At the moment, I think that the Israeli government is acting within the reasonable limits of raison d'etat (reason of state). The failure of the UN Security forces and the "fragile" Lebanese government to do anything about Hezbollah urges the policy that the government has taken. What they have done is not analogous to "Peace on Gallilee," when Israel sent troops into Lebanon in 1982, but a clear (and very strong) move against the constant rocket attacks on their borders. No sovereign state can tolerate constant acts of sabotage on its borders.
Prayers for peace are altogether appropriate right now. Preaching to the Israeli government and its citizens should be left to prudent silence and private conversations. That is my take on it.
Thank you for sharing your reflections with me. I recognize that Israel
and its people are in a very difficult situation and need support. I
support Israel's right to defend itself. And I will spare no criticism
of Hezbollah and its ongoing activities in South Lebanon. But having said that
I must confess to disagreement with you regarding jus in bello. Its application
does not depend on the moral quality or lack thereof of one's enemy. If that
were the case there would be no basis for critique of the saturation bombing
of Dresden, of the treatment of prisoners at Guantanamo, etc. I doubt that any
of your colleagues in ethics at Boston College would accept your interpretation of when
jus in bello is to be applied.
I hope the opportunity will present itself to discuss this at further length. There is a growing gap between Christians and Jews on some of these issues that
we cannot ignore much longer if the Christian-Jewish dialogue is to remain strong. I do hope
we can find opportunities, even structured ones, for discussions among respected
colleagues in the dialogue.
My very best and my prayers in what I know is a very difficult time.
I do think basic Catholic support for Israel has been there. In fact, I think it was somewhat on the upswing prior to the current situation. There is the danger that it will now go downhill.
In my judgment, the basic moral issue is the notion of collective punishment. No one wants to preach to the Israelis. But just as the saturation bombing in Dresden, the efforts by the current American administration to obliterate the Geneva convention re: Guantanamo, etc. have been evaluated as part of the jus in bello tradition, so I believe "collective punishment" must as well. As one who has committed myself
to a lifetime of such reflection as a social ethicist, I cannot suspend such evaluation in the present circumstances as trying and painful as they are for the Israelis and the Jewish community at large.
I agree that there is lots of room for dialogue here, and I would like
to come to understand the Christian teachings on this more fully.
However, there is a difference between a group of prisoners with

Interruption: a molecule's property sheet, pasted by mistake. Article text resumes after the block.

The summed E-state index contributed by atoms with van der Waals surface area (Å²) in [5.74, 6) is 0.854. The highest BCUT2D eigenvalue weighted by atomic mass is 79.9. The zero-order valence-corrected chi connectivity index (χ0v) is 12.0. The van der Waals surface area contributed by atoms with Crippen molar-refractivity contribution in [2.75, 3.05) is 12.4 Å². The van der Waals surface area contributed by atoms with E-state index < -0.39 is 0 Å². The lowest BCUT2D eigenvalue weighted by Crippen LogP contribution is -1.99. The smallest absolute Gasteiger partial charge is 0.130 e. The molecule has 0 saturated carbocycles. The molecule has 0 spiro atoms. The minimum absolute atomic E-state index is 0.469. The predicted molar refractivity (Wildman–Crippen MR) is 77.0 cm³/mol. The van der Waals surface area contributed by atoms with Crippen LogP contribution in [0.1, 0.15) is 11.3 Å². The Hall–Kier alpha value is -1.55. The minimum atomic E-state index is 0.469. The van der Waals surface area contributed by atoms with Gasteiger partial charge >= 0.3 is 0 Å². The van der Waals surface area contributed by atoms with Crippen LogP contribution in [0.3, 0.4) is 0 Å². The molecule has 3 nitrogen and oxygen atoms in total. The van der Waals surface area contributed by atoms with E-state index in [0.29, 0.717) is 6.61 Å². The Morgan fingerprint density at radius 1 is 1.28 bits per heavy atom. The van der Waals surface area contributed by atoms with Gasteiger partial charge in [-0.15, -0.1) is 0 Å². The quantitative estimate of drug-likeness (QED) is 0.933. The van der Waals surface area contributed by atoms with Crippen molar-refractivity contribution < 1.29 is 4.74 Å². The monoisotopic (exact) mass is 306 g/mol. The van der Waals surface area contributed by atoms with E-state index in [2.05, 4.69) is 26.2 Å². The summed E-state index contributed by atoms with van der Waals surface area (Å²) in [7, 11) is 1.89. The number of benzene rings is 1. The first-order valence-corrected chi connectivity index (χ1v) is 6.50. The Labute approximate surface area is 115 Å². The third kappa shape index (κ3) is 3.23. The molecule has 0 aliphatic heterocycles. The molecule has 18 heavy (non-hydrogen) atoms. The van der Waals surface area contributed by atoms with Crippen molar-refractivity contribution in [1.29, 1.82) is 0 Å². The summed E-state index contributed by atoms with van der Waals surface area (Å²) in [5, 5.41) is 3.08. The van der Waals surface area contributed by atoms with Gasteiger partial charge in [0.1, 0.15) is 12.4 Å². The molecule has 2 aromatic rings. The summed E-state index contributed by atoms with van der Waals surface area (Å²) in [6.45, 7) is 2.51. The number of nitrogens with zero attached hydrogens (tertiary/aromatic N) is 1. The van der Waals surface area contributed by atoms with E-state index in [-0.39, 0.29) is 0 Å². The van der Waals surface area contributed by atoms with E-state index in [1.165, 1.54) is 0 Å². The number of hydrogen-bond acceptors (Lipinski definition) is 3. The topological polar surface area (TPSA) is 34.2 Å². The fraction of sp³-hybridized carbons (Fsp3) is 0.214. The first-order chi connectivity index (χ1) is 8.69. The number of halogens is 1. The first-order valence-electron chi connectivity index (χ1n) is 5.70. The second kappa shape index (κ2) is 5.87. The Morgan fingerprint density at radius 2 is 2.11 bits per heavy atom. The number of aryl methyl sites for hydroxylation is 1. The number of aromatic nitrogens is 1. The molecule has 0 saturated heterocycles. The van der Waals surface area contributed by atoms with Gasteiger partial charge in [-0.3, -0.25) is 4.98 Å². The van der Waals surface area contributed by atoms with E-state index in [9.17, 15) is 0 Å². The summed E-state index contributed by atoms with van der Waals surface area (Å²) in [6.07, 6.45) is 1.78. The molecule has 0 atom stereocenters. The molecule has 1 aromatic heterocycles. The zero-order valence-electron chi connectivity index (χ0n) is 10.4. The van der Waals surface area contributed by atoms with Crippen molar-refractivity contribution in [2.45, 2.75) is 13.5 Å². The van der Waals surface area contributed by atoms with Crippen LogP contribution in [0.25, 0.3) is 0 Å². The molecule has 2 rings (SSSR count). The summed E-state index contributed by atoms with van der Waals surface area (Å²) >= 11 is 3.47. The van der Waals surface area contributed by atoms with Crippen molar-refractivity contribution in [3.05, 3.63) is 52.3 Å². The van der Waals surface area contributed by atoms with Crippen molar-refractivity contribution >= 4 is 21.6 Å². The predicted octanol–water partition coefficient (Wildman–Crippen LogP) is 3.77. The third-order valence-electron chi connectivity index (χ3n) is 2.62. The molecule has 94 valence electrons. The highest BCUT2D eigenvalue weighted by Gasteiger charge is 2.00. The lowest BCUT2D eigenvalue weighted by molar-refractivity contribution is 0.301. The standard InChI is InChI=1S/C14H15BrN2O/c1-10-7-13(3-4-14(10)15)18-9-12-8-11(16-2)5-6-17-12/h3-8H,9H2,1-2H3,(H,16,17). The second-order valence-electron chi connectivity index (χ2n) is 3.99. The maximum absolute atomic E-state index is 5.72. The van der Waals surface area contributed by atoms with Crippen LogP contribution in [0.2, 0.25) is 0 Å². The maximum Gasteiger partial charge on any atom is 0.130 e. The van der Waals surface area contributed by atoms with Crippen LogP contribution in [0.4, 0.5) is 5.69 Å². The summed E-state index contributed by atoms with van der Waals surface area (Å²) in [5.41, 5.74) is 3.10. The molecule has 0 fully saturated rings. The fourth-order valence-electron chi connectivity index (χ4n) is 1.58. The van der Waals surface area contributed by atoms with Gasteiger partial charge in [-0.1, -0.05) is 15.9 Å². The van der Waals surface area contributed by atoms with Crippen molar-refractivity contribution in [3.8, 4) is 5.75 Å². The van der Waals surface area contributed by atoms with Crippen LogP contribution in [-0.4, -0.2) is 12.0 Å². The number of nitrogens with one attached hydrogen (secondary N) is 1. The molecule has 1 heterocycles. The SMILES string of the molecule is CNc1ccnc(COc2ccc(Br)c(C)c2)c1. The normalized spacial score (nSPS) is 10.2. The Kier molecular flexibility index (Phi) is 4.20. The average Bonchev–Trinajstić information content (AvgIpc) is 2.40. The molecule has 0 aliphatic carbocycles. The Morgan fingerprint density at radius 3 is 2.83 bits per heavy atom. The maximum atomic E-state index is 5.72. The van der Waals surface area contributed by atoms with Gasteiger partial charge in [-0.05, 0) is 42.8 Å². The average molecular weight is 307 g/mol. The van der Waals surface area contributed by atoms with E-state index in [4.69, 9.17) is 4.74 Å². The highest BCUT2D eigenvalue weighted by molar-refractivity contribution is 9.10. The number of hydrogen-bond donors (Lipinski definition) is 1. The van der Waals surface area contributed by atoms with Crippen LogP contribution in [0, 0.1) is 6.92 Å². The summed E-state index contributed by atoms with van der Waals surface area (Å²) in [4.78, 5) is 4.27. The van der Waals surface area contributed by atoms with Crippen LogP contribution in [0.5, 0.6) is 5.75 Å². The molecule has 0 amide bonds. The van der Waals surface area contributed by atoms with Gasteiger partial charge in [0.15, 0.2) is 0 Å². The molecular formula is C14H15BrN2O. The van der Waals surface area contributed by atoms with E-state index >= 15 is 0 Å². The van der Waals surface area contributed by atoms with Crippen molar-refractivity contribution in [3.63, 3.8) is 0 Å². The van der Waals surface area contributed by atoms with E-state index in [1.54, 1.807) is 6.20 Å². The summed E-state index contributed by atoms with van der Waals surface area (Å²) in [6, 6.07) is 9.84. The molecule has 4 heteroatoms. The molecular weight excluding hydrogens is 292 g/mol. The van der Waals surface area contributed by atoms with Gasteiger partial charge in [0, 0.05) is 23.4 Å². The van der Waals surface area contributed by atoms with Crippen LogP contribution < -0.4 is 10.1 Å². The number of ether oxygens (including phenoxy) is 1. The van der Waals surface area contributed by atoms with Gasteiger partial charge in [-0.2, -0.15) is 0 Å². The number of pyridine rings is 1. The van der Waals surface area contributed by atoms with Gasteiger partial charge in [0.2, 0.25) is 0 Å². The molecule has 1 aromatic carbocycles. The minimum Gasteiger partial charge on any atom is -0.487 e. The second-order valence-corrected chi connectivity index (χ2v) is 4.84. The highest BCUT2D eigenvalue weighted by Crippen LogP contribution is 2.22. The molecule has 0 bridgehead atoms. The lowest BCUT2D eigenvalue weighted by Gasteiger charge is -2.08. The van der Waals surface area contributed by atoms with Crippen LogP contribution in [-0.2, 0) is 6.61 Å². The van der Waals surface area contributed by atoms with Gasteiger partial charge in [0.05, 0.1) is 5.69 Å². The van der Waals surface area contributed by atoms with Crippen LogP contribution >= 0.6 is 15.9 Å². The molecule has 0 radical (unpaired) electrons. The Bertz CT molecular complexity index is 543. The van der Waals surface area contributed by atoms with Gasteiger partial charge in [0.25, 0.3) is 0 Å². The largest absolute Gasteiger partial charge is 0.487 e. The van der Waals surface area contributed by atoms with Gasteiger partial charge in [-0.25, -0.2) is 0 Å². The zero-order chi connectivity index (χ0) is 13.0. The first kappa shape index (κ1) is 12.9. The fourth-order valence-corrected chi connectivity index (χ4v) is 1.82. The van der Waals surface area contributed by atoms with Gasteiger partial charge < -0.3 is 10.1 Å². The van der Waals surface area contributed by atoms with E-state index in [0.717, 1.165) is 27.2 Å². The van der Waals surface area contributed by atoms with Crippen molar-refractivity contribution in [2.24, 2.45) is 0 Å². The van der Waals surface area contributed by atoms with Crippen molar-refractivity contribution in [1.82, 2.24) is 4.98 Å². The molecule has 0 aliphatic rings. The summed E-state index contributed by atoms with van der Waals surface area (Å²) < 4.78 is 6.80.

questionable connections to Taliban, Al Qaeda, etc., none of whom are
suspected of significant leadership there, and an opponent who has been
given 10,000-12,000 missiles to play with, designed only to drive Israel
into the sea with no regard for civilians or any of the other categories
of the Geneva conventions (including installing these missiles where it
is impossible to distinguish between civilian and military targets).
I would note that the Israel Defense Force has a clearly stated set of ethical values.
Iranian source of many of these armaments makes no bones about their
purpose either. For Israel to fail to respond is for Israel to commit
suicide. For Israel to fail to respond decisively is for Israel simply
to prolong the suicide process. That cannot be the goal of jus in bello if it is a teaching I can learn from.
You are in a better position to locate the barometer of Catholic support
for Israel than am I. My own assessment is based on experiential evidence of the situation here at the University of Notre Dame, my experience at the Pontifical Gregorian University,
and what I read in Catholic periodicals. Since I've never been one to
urge my Christian colleagues to take public stands on Israel, I would
not be able to judge whether support has gone "up' or "down." Surely,
for Catholics, the Holy Land and environs are one of many sites of
concern. Both of our communities share a concern for what is happening
in Darfur and in India as well as North Korea. Perhaps this diffusion
of interest makes it harder for me to distinguish Catholic support for
Israel and the solidarity that some Catholics have with their Jewish
I always appreciated the even-handed approach to the Middle-east
conflict taken by Pope John Paul II: security for Israel with justice
for the Palestinians. That is the road, it seems to me, that should be
the leitmotif in the current situation.
I surely respect your criticism of the bombing of civilians and escape
routes in Lebanon. Yes, there are always choices that governments and
military leaders have to make. However, as we've observed from Vietnam